Current Practices in Select Healthcare Systems

Current Practices in Select Healthcare Systems

Venkat Sadanand (University of Saskatchewan, Canada)
DOI: 10.4018/978-1-60566-772-0.ch001
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Abstract

In this chapter, current practices of healthcare delivery in three economically advanced countries will be reviewed. Is healthcare delivery commensurate with economic prosperity? Countries with technological and economic advantages may be better poised to deliver healthcare efficiently. However, this is not the case in fact. The following review will show that medico-legal and technological prowess may not translate into a healthier life and better healthcare delivery. It will be argued that poor allocation of ample resources is tantamount to resource insufficiency. The chapter will cite anonymous but true cases of patients to illustrate the salient points.
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Introduction

In this chapter, current practices of healthcare delivery in three G8 countries will be reviewed. Does economic prosperity lead to a better quality of delivered healthcare? Countries with technological and economic advantages may seem to be better poised to deliver healthcare efficiently. However, this may not be the case in fact. The following review will show that medico-legal and technological prowess may not translate into a healthier life and better healthcare delivery. Distribution of wealth does not necessarily correlate with the distribution of health. It will be argued that poor allocation of ample resources is tantamount to resource insufficiency.

In the attempt to provide improved healthcare for its citizens, many of the G8 countries have tried everything in the spectrum from a publicly funded healthcare system to a fully private system. Common to all these are the intimidating waiting lists for doctors’ appointments or surgeries. Some may argue that a waiting list is an inevitable byproduct of an economically efficient healthcare system. Patients who are deemed to be surgical candidates are obviously quite ill and possibly in pain. If you ask such a patient if a waiting list is acceptable, the answer would be a resounding rejection of such a concept.

The issue at hand is more than an argument about what constitutes a welfare system. The concept of economic efficiency in healthcare is a red herring. To be efficient from an economic standpoint may not be the same as efficiency in the distribution of healthcare. One may argue that a competitive market resulting in economic efficiency may result in a distribution of wealth with people holding extremes of wealth or poverty. Inequities in health distribution may be a similar outcome of an economically efficient system. The United States of America is an example of this disparity in healthcare. There can be no such tradeoffs in healthcare. In an efficient healthcare system, one cannot accept a dichotomy with some people having ready access to healthcare and some having none. The existence of such a state of society is, admittedly, a failure of the healthcare system. Society must see to it that the last person who needs healthcare receives it.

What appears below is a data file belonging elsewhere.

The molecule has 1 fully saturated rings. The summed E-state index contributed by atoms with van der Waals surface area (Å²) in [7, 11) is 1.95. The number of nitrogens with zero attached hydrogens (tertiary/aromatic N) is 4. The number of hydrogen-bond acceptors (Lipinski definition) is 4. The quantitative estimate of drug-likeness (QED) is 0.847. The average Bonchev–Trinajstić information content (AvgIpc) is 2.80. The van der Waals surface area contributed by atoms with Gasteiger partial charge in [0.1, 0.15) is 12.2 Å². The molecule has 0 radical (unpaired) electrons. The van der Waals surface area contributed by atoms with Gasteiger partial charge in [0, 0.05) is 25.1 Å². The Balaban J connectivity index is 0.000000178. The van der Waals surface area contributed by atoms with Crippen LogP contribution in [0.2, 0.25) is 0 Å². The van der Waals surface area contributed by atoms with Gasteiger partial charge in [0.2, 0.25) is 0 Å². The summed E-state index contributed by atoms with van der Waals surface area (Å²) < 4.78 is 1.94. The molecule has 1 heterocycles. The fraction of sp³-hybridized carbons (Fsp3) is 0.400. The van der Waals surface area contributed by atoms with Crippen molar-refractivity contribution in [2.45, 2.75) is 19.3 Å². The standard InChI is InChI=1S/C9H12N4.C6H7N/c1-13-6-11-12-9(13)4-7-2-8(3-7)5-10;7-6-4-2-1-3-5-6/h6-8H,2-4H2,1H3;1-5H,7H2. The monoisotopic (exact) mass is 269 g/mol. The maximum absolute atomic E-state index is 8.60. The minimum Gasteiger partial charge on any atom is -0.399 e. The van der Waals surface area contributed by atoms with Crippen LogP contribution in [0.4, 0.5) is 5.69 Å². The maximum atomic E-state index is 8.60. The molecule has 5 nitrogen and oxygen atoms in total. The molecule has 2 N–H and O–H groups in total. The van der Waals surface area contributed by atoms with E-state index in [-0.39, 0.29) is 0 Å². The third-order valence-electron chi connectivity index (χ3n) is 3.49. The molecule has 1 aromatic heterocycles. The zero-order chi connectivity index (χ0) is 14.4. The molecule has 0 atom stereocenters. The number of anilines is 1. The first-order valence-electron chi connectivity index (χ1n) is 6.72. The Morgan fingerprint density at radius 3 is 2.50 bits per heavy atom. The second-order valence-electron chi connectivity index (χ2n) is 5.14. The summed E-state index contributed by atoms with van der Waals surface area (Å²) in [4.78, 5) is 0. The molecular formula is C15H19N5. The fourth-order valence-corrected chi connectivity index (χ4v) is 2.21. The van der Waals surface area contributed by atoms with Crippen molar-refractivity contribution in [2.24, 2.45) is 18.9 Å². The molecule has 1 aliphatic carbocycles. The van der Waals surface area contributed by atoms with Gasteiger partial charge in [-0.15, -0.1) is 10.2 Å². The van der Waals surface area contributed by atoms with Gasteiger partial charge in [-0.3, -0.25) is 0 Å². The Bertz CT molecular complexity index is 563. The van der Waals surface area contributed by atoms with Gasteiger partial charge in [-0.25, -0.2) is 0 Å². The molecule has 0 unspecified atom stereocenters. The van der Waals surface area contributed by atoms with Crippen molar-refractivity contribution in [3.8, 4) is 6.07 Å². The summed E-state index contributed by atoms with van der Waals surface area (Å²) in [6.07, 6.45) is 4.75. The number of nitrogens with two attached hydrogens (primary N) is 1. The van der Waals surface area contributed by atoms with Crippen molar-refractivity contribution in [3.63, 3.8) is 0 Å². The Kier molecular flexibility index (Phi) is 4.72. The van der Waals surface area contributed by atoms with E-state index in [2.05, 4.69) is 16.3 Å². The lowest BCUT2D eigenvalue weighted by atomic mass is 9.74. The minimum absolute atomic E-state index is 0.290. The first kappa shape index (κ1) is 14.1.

Some may be quick to interpret this as an advocacy of socialism. In truth however, there is no such thing as socialism in healthcare. Socialism is an economic concept. Wealth distribution is an economic concept. But an equitable distribution of healthcare is as much a necessity as the distribution of oxygen. Everyone ages and every aging person is a potential healthcare consumer. Healthcare is a prime example of market failure. Therefore the allocation of healthcare by free markets is inherently inefficient. The reason a market for healthcare fails is due to (a) the existence of externalities discussed below and (b) the existence of transaction costs and asymmetric information. President Barrack Obama and Secretary of State Hillary Clinton have both strongly emphasized the philosophy that “every American has the right to affordable healthcare” during their 2008 presidential campaigns. Yet a waiting list is a denial of that essential service of healthcare.

In such a context what is a surgical or patient care waiting list? One may have a society where all its citizens have access to healthcare but are placed in a waiting list to see their doctor or to receive appropriate surgical intervention. How does this differ from a society where some have immediate treatment of their illnesses and some do not? The emergence and establishment of surgical waiting lists must therefore be considered a cost to society due to pain and suffering of those waiting patients. The impact on the patients’ quality of life and society’s productivity is obvious. In the written words of the Supreme Court of Canada Chief justice Beverly McLachlin in the 2005 Chaoulli v. Quebec (Attorney General) case, “Access to a waiting list is not access to healthcare.”

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